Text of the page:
LAS VEGAS (FOX5) — More than a dozen Nevada marijuana dispensaries are suing the Nevada Department of Taxation to make licensing standards more transparent.
In one of five lawsuits brought by 11 dispensaries combined, cannabis business owners claimed Nevada unconstitutionally selected 61 ‘winners’ from a pool of 462 applicants to receive licenses.
“Licenses that admit a select few to such a lucrative enterprise must be made in a way that is open and transparent,” said attorney Vincent Savarese who wrote the constitutional challenge.
Last fall, the state opened up its applications for existing dispensaries to get more licenses. The dispensaries are judged on a point system and licenses are awarded to the highest scoring businesses. Dispensaries can score in nine categories including organizational structure, evidence of the amount of taxes paid to the state of Nevada or its political subdivisions, financial plan, and varying documentation. Dispensaries can score a maximum of 250 points but no one knows the criteria of why a dispensary would receive a low score in any category.
“We’ve got some amazing successful operators that applied for these licenses,” said Robert Casillas with Cannabis Commerce Group Consulting. “Now that the results are out, no one is happy…”
Casillas said he’s been consulting for years in Las Vegas and is familiar with more than half the dispensaries around the Valley. He claimed particular dispensaries were granted up to 9, 10 and 11 licenses while other qualified dispensaries received zero licenses.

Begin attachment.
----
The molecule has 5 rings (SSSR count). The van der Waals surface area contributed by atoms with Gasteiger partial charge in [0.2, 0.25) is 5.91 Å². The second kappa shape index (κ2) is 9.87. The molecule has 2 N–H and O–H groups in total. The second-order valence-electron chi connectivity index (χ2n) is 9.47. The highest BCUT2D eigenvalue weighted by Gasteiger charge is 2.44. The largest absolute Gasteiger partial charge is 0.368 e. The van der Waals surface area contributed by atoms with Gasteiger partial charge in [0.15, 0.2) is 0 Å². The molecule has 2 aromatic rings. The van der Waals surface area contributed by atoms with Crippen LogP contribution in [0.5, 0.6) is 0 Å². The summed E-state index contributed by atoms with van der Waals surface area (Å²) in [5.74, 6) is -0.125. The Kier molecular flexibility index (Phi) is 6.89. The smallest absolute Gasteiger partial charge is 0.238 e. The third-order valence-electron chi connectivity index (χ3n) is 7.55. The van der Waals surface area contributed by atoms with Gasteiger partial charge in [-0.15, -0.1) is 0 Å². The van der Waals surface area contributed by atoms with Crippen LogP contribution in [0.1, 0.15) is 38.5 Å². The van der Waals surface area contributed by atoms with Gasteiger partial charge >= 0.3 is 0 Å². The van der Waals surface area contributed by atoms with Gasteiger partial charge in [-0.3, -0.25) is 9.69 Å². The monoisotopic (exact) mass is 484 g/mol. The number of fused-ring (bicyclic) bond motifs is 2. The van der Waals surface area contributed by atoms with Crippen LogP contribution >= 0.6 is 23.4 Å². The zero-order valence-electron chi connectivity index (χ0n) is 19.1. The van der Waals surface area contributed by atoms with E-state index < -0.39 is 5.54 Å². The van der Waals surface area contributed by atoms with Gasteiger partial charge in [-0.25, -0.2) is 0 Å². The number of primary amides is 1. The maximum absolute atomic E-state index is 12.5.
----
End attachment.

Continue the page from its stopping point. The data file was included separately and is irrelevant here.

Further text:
“It wasn’t done correctly and something has to be done,” said Casillas. “When you throw that many great groups [together], there’s going to be a maximum of points that everyone’s going to earn based on common sense criteria within the industry. So who’s making the decision when you max out of those points? Who is going to get the licenses? What was the criteria. That’s what we want to know.”
The firm representing the 11 dispensaries in the lawsuit went before a judge on Monday, asking that the state put a freeze on licensing and also take back the licenses it recently issued until litigation is resolved. The judge is expected to make a ruling May 24. On Monday, April 22, a judge will decide whether or not to combine five pending lawsuits against the Nevada Department of Taxation.
Gov. Steve Sisolak commented on the pending litigation:
I understand the frustrations of many marijuana license applicants with the current licensing process, and my administration is committed to enacting meaningful reforms to increase transparency in the marijuana licensing process, starting with an amendment offered by the Department of Taxation to SB32 that would shed light on the methodology used by the Department in granting licenses. My office continues to work with the Department of Taxation to take aggressive steps to improve transparency on multiple levels.
Casillas said he and number of other dispensaries are calling for a re-score once the department reveals its criteria.
“Re-score [dispensaries] and issue [licenses] accordingly,” said Casillas. “Give Nevadans, the operators, the transparency this industry needs right now.”